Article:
3:30 p.m. – Chuck Palahniuk. Table 2. At 2:40 p.m., I made my way to the Random House booth at BEA so I could meet one of my favorite authors and get a signed copy of his book, Damned. After battling a small mob and evading some cranky line-makers, I found myself number 30 or 40 in line. It was great, I was guaranteed a book. But then I started eavesdropping.
“So what are you going to say to him?” the young woman in front me asked her friend.
“I don’t know, I was thinking of telling him how after I read his book I wanted to purposely crash my car.”
“I think he’d appreciate that.”
What? What have I read of his? I’ve only seen Fight Club. Truth is, he had me at Stranger than Fiction, his collection of non-fiction essays. I had to read it for my first creative non-fiction writing class at UCSB, and I have had mad respect for him ever since. I thought about it while in line. Bits of stories came back to me…dressing up in dog costumes in Seattle, monster truck rally…but I couldn’t think of how to bring any of this up. I was feeling shy, my hands began to sweat. I didn’t have any trouble yesterday talking to authors, asking them questions. But now I was star-struck. Years of battling my shyness melted away when I approached Chuck Palahniuk.
“So what brings you here?” He smiled.
“My love of books.” Crap, that was definitely not original. I wanted to tell him he inspired me, that I wished my writing could bear some semblance to his. But this was the best I could come up with?
“Um, I also blog. And I’m an NYU student in the publishing program.” Lame. How many writers would really care about that?
But, he looks exactly like his author photos, and he talks the way he writes, at least what he wrote about in Stranger Than Fiction.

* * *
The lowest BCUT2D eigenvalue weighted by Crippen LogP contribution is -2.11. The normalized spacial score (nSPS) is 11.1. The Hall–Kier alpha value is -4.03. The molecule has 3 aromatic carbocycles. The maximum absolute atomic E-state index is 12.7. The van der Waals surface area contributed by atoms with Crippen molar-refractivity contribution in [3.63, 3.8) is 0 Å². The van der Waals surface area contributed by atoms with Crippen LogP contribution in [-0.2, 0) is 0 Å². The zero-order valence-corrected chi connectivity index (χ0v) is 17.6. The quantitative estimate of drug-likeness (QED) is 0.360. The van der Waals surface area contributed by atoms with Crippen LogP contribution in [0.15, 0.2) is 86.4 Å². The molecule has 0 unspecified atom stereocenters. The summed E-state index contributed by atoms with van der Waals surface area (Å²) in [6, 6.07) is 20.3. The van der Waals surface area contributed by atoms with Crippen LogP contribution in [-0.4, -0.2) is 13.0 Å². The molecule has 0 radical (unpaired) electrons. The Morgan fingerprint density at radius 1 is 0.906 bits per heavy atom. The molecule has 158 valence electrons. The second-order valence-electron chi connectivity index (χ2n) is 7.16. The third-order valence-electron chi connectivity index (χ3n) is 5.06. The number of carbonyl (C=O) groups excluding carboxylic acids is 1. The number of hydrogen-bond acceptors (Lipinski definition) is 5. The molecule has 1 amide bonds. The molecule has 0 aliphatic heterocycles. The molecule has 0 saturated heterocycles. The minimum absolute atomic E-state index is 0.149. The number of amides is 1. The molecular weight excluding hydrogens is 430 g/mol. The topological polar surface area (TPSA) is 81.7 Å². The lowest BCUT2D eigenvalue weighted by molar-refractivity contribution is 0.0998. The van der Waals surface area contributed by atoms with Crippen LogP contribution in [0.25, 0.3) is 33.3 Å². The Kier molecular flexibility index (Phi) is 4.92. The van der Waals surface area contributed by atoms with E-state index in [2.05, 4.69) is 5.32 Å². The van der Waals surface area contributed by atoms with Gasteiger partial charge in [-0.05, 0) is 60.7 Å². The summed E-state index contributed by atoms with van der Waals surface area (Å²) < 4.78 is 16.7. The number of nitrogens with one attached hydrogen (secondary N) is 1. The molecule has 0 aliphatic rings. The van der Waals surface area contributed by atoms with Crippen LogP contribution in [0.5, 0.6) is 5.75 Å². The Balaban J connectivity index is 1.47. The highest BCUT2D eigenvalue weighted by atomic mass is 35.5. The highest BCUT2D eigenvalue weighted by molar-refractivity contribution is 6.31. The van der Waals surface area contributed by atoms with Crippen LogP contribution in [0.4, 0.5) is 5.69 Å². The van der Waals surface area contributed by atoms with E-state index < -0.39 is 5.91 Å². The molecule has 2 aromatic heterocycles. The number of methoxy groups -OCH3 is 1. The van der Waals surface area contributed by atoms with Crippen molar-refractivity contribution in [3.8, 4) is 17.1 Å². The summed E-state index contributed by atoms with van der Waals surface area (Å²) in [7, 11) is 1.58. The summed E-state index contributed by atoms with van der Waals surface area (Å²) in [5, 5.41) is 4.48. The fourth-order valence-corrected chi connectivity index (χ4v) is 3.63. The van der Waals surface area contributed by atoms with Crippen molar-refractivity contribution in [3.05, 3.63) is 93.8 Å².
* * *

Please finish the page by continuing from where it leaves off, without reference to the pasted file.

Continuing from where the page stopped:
I watched him write in my book. “Sorry, I’m nervous and don’t know what to say.” Argh.
“I get nervous all the time.” He closed the book. “I don’t always know what to say, so letting you talk takes the pressure off of me.”
He put his arm around me and we posed for a picture. “Well, we both made it.”
I think I can relate to him. I can’t talk the way I can write. I often mumble, slur, or end my sentences halfway with an “uhhhh.” At least when I write, I have time to think about what I’m saying. I can go back and edit, or even while typing I have a longer time to think about my words. There’s this image that all writers, and aspiring writers, have a way with words. I completely disagree. Sure, many writers are gifted, eloquent speakers as well, but personally I think the reason most of us get into writing is because it’s the only way we can effectively communicate our thoughts. I can’t give speeches for shit. Some days I can barely have a conversation.
And from what I know about Chuck Palahniuk, maybe he’s the same way too. Or at least I’d like to think so, so I can believe he understood by my sweaty hands and twisted tongue and lack of words was, I really admire you. You are one of my favorite writers, and I can’t believe I was lucky enough to meet you one day. Maybe someday I’ll be an established editor and we will meet again, have a real conversation. In the meantime, I’ll sit back and enjoy my signed copy of Damned.